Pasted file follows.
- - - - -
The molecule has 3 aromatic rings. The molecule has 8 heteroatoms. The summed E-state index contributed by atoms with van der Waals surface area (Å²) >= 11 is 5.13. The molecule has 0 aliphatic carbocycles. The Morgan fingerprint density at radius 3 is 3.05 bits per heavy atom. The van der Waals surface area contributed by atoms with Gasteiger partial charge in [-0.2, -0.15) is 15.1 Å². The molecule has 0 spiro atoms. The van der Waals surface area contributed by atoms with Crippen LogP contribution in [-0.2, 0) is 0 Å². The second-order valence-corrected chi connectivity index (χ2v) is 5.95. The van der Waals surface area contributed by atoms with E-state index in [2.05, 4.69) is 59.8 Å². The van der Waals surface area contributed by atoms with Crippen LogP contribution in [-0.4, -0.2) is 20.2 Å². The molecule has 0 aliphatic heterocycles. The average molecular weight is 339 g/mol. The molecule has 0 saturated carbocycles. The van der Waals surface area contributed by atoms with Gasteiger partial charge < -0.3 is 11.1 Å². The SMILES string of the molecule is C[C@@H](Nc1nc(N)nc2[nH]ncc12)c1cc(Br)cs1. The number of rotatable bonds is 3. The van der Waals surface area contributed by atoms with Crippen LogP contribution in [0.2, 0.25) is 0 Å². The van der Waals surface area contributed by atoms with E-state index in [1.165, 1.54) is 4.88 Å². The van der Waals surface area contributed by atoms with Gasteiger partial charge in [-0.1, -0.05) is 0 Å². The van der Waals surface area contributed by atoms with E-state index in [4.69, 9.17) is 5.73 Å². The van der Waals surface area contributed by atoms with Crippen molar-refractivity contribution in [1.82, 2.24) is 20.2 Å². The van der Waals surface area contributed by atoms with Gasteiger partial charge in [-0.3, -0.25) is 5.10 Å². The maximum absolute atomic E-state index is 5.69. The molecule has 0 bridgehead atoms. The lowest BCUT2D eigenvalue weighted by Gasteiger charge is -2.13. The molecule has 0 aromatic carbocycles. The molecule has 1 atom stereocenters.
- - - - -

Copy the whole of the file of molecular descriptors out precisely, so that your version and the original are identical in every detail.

The molecule has 3 aromatic rings. The molecule has 8 heteroatoms. The summed E-state index contributed by atoms with van der Waals surface area (Å²) >= 11 is 5.13. The molecule has 0 aliphatic carbocycles. The Morgan fingerprint density at radius 3 is 3.05 bits per heavy atom. The van der Waals surface area contributed by atoms with Gasteiger partial charge in [-0.2, -0.15) is 15.1 Å². The molecule has 0 spiro atoms. The van der Waals surface area contributed by atoms with Crippen LogP contribution in [-0.2, 0) is 0 Å². The second-order valence-corrected chi connectivity index (χ2v) is 5.95. The van der Waals surface area contributed by atoms with E-state index in [2.05, 4.69) is 59.8 Å². The van der Waals surface area contributed by atoms with Crippen LogP contribution in [-0.4, -0.2) is 20.2 Å². The molecule has 0 aliphatic heterocycles. The average molecular weight is 339 g/mol. The molecule has 0 saturated carbocycles. The van der Waals surface area contributed by atoms with Gasteiger partial charge < -0.3 is 11.1 Å². The SMILES string of the molecule is C[C@@H](Nc1nc(N)nc2[nH]ncc12)c1cc(Br)cs1. The number of rotatable bonds is 3. The van der Waals surface area contributed by atoms with Crippen LogP contribution in [0.2, 0.25) is 0 Å². The van der Waals surface area contributed by atoms with E-state index in [1.165, 1.54) is 4.88 Å². The van der Waals surface area contributed by atoms with Gasteiger partial charge in [-0.1, -0.05) is 0 Å². The van der Waals surface area contributed by atoms with E-state index in [4.69, 9.17) is 5.73 Å². The van der Waals surface area contributed by atoms with Crippen molar-refractivity contribution in [1.82, 2.24) is 20.2 Å². The van der Waals surface area contributed by atoms with Gasteiger partial charge in [-0.3, -0.25) is 5.10 Å². The maximum absolute atomic E-state index is 5.69. The molecule has 0 bridgehead atoms. The lowest BCUT2D eigenvalue weighted by Gasteiger charge is -2.13. The molecule has 0 aromatic carbocycles. The molecule has 1 atom stereocenters.